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'Youth Violence Threatens the Fabric of Israeli Society'

State Comptroller reveals inadequacy in helping at-risk youth. Task forces struggle to deal with scope, severity of problem.
By Tova Dvorin
First Publish: 1/22/2014, 7:31 PM

State Comptroller Yoseph Shapira
State Comptroller Yoseph Shapira
Flash 90

The State Comptroller's report has revealed an immense upswing in juvenile delinquency and violence, and that police efforts to reduce the phenomenon are ineffective, Walla! reports Wednesday. 

The report calls the increase in "violence, alcohol consumption, and anti-social behavior" a "threat to Israeli society" and notes that in the past several years, the Ministry of Public Security has had difficulty dealing with the phenomenon. 

The report states that the guidelines which regulate security cameras in urban areas, to allow authorities to supervise public spaces, are deficient. The criticism specifically refers to the Netanya Municipality, because its members did not report every month on the events observed through security cameras installed throughout the city - contrary to the requirements for the Ministry's "City without Violence" program.

Cities most at risk include, Netanya , Haifa, Gan Raveh and Kfar Saba - where no guidelines exist for security camera monitoring.

"Private citizens' rights to privacy, while constitutionally protected, will be affected if more effective measures to monitor municipal security cameras are not taken," the report warns. In the case of Gan Raveh, the Comptroller's office notes that youth-related incidents have risen dramatically - but a meeting on the subject has not been held for at least 3 years, nor has a document been released updating security and municipal personnel on the situation. 

The report also slammed the State's ability to help high school dropouts, specifically in providing alternative means of education and assessing the root causes behind the dropout rate.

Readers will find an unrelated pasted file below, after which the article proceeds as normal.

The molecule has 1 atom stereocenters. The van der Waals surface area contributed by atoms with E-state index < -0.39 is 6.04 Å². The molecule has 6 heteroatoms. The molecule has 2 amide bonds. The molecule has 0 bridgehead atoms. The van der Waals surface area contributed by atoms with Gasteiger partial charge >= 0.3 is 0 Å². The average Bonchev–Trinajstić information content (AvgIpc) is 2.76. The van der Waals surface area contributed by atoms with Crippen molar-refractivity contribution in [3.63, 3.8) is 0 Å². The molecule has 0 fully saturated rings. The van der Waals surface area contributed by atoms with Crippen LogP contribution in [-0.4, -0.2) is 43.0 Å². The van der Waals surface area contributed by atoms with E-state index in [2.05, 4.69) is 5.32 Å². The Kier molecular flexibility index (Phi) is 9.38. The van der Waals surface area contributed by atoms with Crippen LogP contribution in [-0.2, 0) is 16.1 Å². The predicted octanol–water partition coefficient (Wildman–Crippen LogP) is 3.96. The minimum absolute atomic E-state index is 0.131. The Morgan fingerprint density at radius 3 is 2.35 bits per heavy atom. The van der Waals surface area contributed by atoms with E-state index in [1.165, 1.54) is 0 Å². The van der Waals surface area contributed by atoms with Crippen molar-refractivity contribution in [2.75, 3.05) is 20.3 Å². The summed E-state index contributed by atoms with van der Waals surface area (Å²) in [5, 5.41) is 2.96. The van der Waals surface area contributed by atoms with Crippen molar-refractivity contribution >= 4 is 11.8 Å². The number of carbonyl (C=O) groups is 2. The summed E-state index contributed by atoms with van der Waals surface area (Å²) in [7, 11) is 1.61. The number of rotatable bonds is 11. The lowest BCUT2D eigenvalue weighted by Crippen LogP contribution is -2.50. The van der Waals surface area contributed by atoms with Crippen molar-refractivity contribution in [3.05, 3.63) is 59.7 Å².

The audit covered three cities - Ashdod, Baqa Al-Gharbiya and Petah Tikva - and followed the educational statistics for dropouts there during the 2012-2013 academic year. The youth studied are either not enrolled in the educational system, the report explained, or attend very infrequently - and tend to gravitate toward criminal groups and behaviors. The latter two cities were found negligent for not submitting written reports to the task forces responsible for high school dropouts on students who show signs of being at risk. 

The Ministries of Education and Social Welfare have dedicated 3 task forces to solve the problem: a unit of officers assigned to youth truancy cases, a unit for the advancement of teenagers and a task force of social workers for teenagers and young adults. All 3 have been tasked with finding youth who have fallen through the cracks of Israel's education system and bringing them up to speed through alternative means. 

The report criticized the conduct of truant officers in the municipalities surveyed. For example, the units in Ashdod and Petah Tikva did not check attendance logs which schools are obliged to manage, and have not used their resources at all to locate students who have already dropped off the educational radar. In a middle school in Baqa Al-Gharbiya, attendance logs were not kept at all, and there was no information on who skipped school frequently. Also, truancy officers in Ashdod and Petah Tikva have not visited any students who, according to the ministry's data, were not registered in any official school system.

Worse, the units have been lacking in how quickly they assist dropouts, the report notes. In Baqa Al-Gharbiyeh, 15 students who dropped out of school were often approached months after they left the system - with cases of a 3-month, 6-month, 1-year, and even a 3-year gap between detection and intervention. 

Units in Ashdod and Petah Tikva were also criticized for not keeping track of the thousands of students who live in those cities but decide to attend school elsewhere. The report faulted the Ministry of Education, which has apparently neglected to instruct officers how to do their job outside their own municipalities.